The Monte Carlo nameplate dates back to the fall of ’69 when Chevrolet first introduced it as – “The coupe of the ’70s’.” Born in the era of muscle-cars where what was packed under the hood was everything, the Monte Carlo had the biggest, longest hood of them all. Chevrolet even spawned an ‘SS’ version and plunked a monster 454 V8 motor that would leave Tim the Tool-Man drooling into its huge engine bay.
Although probably best remembered for those early power-hungry years the Monte Carlo continued through two downsizing generation changes and in 1988 it was retired from the Chevrolet product line-up. The retirement only lasted until 1994 when the Monte Carlo name was bestowed on what is essentially a coupe version of the front-wheel-drive Chevrolet Lumina sedan. Other GM products that share major components with this Monte Carlo include the Pontiac Grand Prix, Oldsmobile Cutlass Supreme and the Buick Regal.
The fourth generation Monte Carlo was introduced in June of ’94, but designated a ’95 model year vehicle. Built in Canada it came in LS and Z34 trim levels. Standard equipment included the PassKey security system and some excellent occupant protection features that included dual air bags and side impact beams in the doors.
The base LS version is a nice riding, comfortable car that’s very suited to long distance driving and has a 3.1 litre V6 engine that produces 160 horsepower. Moving up to the Z34 brings the addition of a keyless entry system, 16 inch (cast aluminium) wheels, wider performance tires and a high-output DOHC 3.4 V6 engine that churns-out 210 horsepower.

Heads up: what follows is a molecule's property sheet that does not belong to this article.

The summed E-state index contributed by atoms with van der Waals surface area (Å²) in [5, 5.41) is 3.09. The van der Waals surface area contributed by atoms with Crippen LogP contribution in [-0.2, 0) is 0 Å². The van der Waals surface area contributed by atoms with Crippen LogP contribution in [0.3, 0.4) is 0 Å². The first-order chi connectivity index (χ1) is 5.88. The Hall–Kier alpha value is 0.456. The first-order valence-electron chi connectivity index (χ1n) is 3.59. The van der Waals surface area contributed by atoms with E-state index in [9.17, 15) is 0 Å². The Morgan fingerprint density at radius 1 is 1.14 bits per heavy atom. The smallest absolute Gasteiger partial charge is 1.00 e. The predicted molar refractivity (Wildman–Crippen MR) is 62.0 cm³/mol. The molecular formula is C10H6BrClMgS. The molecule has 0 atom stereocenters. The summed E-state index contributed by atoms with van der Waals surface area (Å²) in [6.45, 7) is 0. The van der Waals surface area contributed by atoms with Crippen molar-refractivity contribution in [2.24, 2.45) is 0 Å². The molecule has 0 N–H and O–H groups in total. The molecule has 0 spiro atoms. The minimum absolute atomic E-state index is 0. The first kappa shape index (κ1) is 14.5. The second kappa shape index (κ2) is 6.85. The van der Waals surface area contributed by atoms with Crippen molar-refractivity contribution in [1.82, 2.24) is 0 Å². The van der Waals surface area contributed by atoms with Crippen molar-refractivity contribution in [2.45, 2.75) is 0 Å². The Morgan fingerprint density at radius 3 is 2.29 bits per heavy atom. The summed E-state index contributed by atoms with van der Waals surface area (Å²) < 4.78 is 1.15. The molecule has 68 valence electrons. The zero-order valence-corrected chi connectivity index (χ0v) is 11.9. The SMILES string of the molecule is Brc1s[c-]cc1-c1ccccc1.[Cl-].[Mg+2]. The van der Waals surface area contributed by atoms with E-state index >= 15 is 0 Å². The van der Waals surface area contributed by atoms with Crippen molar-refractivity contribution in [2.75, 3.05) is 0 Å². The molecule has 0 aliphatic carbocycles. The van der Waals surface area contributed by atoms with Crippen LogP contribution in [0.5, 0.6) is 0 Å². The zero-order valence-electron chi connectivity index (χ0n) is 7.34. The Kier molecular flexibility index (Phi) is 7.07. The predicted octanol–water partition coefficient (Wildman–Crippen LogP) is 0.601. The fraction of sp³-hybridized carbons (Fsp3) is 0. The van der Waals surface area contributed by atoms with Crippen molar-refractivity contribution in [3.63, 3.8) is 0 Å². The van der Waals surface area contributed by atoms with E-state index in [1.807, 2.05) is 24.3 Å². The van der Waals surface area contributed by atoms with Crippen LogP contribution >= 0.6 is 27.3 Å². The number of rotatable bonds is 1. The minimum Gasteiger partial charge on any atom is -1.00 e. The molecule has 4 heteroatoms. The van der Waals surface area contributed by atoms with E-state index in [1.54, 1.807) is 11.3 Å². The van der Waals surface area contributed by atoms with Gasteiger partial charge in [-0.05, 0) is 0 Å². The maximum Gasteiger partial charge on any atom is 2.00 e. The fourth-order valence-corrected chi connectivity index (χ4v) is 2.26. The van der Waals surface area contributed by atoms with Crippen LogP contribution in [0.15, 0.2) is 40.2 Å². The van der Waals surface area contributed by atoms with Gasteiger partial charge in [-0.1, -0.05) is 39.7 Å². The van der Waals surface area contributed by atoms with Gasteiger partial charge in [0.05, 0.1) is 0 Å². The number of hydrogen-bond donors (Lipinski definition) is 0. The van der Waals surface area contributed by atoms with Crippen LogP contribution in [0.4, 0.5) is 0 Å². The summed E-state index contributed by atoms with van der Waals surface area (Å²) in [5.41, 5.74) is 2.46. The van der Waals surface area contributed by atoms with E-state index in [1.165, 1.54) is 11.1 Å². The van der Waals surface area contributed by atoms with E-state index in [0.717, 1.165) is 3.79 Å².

A 4-wheel disc brake system and variable assist steering became standard on Z34 version of Monte Carlo in ’96 and a few extra horses were also squeezed out of its 3.4 litre motor. The Z34 continued to receive attention with a new 4-speed electronic automatic transmission in ’97 and a 3.8 litre V6 replaced the 3.4 litre engine, the following year. Although the horsepower rating is actually a little lower on the 3.8 litre engine it’s a smoother running motor with more torque at low engine speeds.
There were two major recalls on the ’95 Monte Carlo. A faulty wiper switch can cause an intermittent or non-operation problem and the centre rear seat belt anchor plate may have stress cracks. A few ’95s were also made with an improperly mounted right side lower ball joint. And some ’96 vehicles may have a brake booster that wasn’t correctly installed.
A big American style coupe with seating for five, the Chevrolet Monte Carlo generally appeals to the mature car buyer. Used prices are reasonable, it’s got an average reputation for repair reliability and over 90% of owners, surveyed by CAA, were very satisfied with their Chevrolet Monte Carlo.
Used vehicle prices vary depending on factors such as general condition, odometer reading, usage history and options fitted. Always have a used vehicle checked by an experienced auto technician before you buy.